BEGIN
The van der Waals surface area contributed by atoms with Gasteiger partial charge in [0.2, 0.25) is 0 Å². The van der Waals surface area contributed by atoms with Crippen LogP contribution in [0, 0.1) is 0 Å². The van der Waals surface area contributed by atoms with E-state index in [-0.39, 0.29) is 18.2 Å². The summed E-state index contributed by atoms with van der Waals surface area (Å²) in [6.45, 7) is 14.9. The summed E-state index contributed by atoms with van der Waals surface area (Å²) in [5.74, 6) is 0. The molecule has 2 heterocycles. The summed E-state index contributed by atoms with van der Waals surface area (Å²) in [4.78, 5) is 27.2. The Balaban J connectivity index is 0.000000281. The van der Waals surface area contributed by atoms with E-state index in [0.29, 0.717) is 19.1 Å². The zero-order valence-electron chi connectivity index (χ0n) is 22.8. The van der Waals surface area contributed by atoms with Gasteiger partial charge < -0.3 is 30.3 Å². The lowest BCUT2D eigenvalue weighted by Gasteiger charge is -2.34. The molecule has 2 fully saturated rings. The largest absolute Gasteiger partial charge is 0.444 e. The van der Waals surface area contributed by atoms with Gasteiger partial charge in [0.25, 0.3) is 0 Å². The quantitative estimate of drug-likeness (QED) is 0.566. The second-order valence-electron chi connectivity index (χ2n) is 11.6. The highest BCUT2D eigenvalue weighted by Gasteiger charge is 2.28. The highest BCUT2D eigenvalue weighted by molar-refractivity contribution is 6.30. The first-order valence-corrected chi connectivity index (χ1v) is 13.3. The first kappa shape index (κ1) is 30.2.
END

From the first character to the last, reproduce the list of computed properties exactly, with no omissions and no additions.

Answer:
The van der Waals surface area contributed by atoms with Gasteiger partial charge in [0.2, 0.25) is 0 Å². The van der Waals surface area contributed by atoms with Crippen LogP contribution in [0, 0.1) is 0 Å². The van der Waals surface area contributed by atoms with E-state index in [-0.39, 0.29) is 18.2 Å². The summed E-state index contributed by atoms with van der Waals surface area (Å²) in [6.45, 7) is 14.9. The summed E-state index contributed by atoms with van der Waals surface area (Å²) in [5.74, 6) is 0. The molecule has 2 heterocycles. The summed E-state index contributed by atoms with van der Waals surface area (Å²) in [4.78, 5) is 27.2. The Balaban J connectivity index is 0.000000281. The van der Waals surface area contributed by atoms with E-state index in [0.29, 0.717) is 19.1 Å². The zero-order valence-electron chi connectivity index (χ0n) is 22.8. The van der Waals surface area contributed by atoms with Gasteiger partial charge < -0.3 is 30.3 Å². The lowest BCUT2D eigenvalue weighted by Gasteiger charge is -2.34. The molecule has 2 fully saturated rings. The largest absolute Gasteiger partial charge is 0.444 e. The van der Waals surface area contributed by atoms with Gasteiger partial charge in [0.25, 0.3) is 0 Å². The quantitative estimate of drug-likeness (QED) is 0.566. The second-order valence-electron chi connectivity index (χ2n) is 11.6. The highest BCUT2D eigenvalue weighted by Gasteiger charge is 2.28. The highest BCUT2D eigenvalue weighted by molar-refractivity contribution is 6.30. The first-order valence-corrected chi connectivity index (χ1v) is 13.3. The first kappa shape index (κ1) is 30.2.